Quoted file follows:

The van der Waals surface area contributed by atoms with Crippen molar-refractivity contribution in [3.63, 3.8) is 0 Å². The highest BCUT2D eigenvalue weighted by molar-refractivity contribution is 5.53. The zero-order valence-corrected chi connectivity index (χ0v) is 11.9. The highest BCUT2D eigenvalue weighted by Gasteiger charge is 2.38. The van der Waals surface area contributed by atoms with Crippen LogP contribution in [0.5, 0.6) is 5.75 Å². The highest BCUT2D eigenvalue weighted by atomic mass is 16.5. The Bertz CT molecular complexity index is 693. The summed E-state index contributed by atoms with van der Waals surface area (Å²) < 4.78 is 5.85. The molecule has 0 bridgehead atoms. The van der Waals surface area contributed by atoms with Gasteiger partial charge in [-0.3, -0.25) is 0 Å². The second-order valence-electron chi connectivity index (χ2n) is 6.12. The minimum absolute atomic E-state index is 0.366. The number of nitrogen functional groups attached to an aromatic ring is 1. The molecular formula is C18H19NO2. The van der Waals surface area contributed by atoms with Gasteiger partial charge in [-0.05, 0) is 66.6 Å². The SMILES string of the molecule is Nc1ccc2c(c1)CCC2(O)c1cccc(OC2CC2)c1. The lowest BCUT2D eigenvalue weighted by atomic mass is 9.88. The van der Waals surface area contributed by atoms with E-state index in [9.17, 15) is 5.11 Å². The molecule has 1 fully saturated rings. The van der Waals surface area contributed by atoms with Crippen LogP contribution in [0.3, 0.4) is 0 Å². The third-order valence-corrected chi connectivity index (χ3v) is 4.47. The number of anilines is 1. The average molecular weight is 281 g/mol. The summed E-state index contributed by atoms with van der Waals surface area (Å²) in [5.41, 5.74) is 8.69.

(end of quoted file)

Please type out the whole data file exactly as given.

The van der Waals surface area contributed by atoms with Crippen molar-refractivity contribution in [3.63, 3.8) is 0 Å². The highest BCUT2D eigenvalue weighted by molar-refractivity contribution is 5.53. The zero-order valence-corrected chi connectivity index (χ0v) is 11.9. The highest BCUT2D eigenvalue weighted by Gasteiger charge is 2.38. The van der Waals surface area contributed by atoms with Crippen LogP contribution in [0.5, 0.6) is 5.75 Å². The highest BCUT2D eigenvalue weighted by atomic mass is 16.5. The Bertz CT molecular complexity index is 693. The summed E-state index contributed by atoms with van der Waals surface area (Å²) < 4.78 is 5.85. The molecule has 0 bridgehead atoms. The van der Waals surface area contributed by atoms with Gasteiger partial charge in [-0.3, -0.25) is 0 Å². The second-order valence-electron chi connectivity index (χ2n) is 6.12. The minimum absolute atomic E-state index is 0.366. The number of nitrogen functional groups attached to an aromatic ring is 1. The molecular formula is C18H19NO2. The van der Waals surface area contributed by atoms with Gasteiger partial charge in [-0.05, 0) is 66.6 Å². The SMILES string of the molecule is Nc1ccc2c(c1)CCC2(O)c1cccc(OC2CC2)c1. The lowest BCUT2D eigenvalue weighted by atomic mass is 9.88. The van der Waals surface area contributed by atoms with E-state index in [9.17, 15) is 5.11 Å². The molecule has 1 fully saturated rings. The van der Waals surface area contributed by atoms with Crippen LogP contribution in [0.3, 0.4) is 0 Å². The third-order valence-corrected chi connectivity index (χ3v) is 4.47. The number of anilines is 1. The average molecular weight is 281 g/mol. The summed E-state index contributed by atoms with van der Waals surface area (Å²) in [5.41, 5.74) is 8.69.